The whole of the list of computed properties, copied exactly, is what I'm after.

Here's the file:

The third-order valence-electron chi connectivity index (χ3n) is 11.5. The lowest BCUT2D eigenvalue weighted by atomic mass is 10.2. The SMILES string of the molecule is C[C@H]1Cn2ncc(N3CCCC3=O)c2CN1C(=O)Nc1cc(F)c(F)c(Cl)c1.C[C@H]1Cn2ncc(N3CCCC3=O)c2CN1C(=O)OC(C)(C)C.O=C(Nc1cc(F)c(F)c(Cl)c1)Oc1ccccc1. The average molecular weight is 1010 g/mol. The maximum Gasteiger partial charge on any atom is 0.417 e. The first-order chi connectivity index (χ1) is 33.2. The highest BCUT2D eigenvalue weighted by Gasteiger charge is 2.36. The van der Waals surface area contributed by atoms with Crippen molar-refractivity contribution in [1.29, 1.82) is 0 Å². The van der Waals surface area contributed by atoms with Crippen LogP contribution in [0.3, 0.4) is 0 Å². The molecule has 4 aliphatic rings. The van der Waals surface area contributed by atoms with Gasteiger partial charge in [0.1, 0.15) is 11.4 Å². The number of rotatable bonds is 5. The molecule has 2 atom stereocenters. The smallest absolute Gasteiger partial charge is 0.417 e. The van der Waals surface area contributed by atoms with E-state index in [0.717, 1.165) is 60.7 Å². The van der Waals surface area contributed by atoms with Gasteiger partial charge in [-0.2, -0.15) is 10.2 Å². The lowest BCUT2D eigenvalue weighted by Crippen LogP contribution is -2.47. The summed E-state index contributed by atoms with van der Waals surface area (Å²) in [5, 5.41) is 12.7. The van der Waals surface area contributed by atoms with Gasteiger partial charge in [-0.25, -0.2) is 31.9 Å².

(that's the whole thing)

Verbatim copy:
The third-order valence-electron chi connectivity index (χ3n) is 11.5. The lowest BCUT2D eigenvalue weighted by atomic mass is 10.2. The SMILES string of the molecule is C[C@H]1Cn2ncc(N3CCCC3=O)c2CN1C(=O)Nc1cc(F)c(F)c(Cl)c1.C[C@H]1Cn2ncc(N3CCCC3=O)c2CN1C(=O)OC(C)(C)C.O=C(Nc1cc(F)c(F)c(Cl)c1)Oc1ccccc1. The average molecular weight is 1010 g/mol. The maximum Gasteiger partial charge on any atom is 0.417 e. The first-order chi connectivity index (χ1) is 33.2. The highest BCUT2D eigenvalue weighted by Gasteiger charge is 2.36. The van der Waals surface area contributed by atoms with Crippen molar-refractivity contribution in [1.29, 1.82) is 0 Å². The van der Waals surface area contributed by atoms with Crippen LogP contribution in [0.3, 0.4) is 0 Å². The molecule has 4 aliphatic rings. The van der Waals surface area contributed by atoms with Gasteiger partial charge in [0.1, 0.15) is 11.4 Å². The number of rotatable bonds is 5. The molecule has 2 atom stereocenters. The smallest absolute Gasteiger partial charge is 0.417 e. The van der Waals surface area contributed by atoms with E-state index in [0.717, 1.165) is 60.7 Å². The van der Waals surface area contributed by atoms with Gasteiger partial charge in [-0.2, -0.15) is 10.2 Å². The lowest BCUT2D eigenvalue weighted by Crippen LogP contribution is -2.47. The summed E-state index contributed by atoms with van der Waals surface area (Å²) in [5, 5.41) is 12.7. The van der Waals surface area contributed by atoms with Gasteiger partial charge in [-0.25, -0.2) is 31.9 Å².